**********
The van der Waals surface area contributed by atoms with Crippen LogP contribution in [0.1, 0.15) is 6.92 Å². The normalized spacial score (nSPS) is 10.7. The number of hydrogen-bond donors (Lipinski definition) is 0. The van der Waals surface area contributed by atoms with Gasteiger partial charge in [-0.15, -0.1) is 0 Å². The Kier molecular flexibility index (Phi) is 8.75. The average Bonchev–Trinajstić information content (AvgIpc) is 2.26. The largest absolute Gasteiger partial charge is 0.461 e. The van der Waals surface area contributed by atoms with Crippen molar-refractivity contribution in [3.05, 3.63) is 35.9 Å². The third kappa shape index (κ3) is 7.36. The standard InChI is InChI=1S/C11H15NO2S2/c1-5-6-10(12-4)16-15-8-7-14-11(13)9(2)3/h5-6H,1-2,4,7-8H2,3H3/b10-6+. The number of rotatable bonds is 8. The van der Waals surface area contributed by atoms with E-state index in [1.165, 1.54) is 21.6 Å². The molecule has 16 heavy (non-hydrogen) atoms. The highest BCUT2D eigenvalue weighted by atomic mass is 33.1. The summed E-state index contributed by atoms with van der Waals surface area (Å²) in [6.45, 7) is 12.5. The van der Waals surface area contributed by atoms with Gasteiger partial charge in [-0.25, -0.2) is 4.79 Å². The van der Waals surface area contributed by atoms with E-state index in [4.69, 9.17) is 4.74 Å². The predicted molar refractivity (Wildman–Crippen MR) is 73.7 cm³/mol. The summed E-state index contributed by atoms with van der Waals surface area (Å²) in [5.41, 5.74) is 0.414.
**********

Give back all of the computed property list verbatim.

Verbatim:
The van der Waals surface area contributed by atoms with Crippen LogP contribution in [0.1, 0.15) is 6.92 Å². The normalized spacial score (nSPS) is 10.7. The number of hydrogen-bond donors (Lipinski definition) is 0. The van der Waals surface area contributed by atoms with Gasteiger partial charge in [-0.15, -0.1) is 0 Å². The Kier molecular flexibility index (Phi) is 8.75. The average Bonchev–Trinajstić information content (AvgIpc) is 2.26. The largest absolute Gasteiger partial charge is 0.461 e. The van der Waals surface area contributed by atoms with Crippen molar-refractivity contribution in [3.05, 3.63) is 35.9 Å². The third kappa shape index (κ3) is 7.36. The standard InChI is InChI=1S/C11H15NO2S2/c1-5-6-10(12-4)16-15-8-7-14-11(13)9(2)3/h5-6H,1-2,4,7-8H2,3H3/b10-6+. The number of rotatable bonds is 8. The van der Waals surface area contributed by atoms with E-state index in [1.165, 1.54) is 21.6 Å². The molecule has 16 heavy (non-hydrogen) atoms. The highest BCUT2D eigenvalue weighted by atomic mass is 33.1. The summed E-state index contributed by atoms with van der Waals surface area (Å²) in [6.45, 7) is 12.5. The van der Waals surface area contributed by atoms with Gasteiger partial charge in [-0.25, -0.2) is 4.79 Å². The van der Waals surface area contributed by atoms with E-state index in [4.69, 9.17) is 4.74 Å². The predicted molar refractivity (Wildman–Crippen MR) is 73.7 cm³/mol. The summed E-state index contributed by atoms with van der Waals surface area (Å²) in [5.41, 5.74) is 0.414.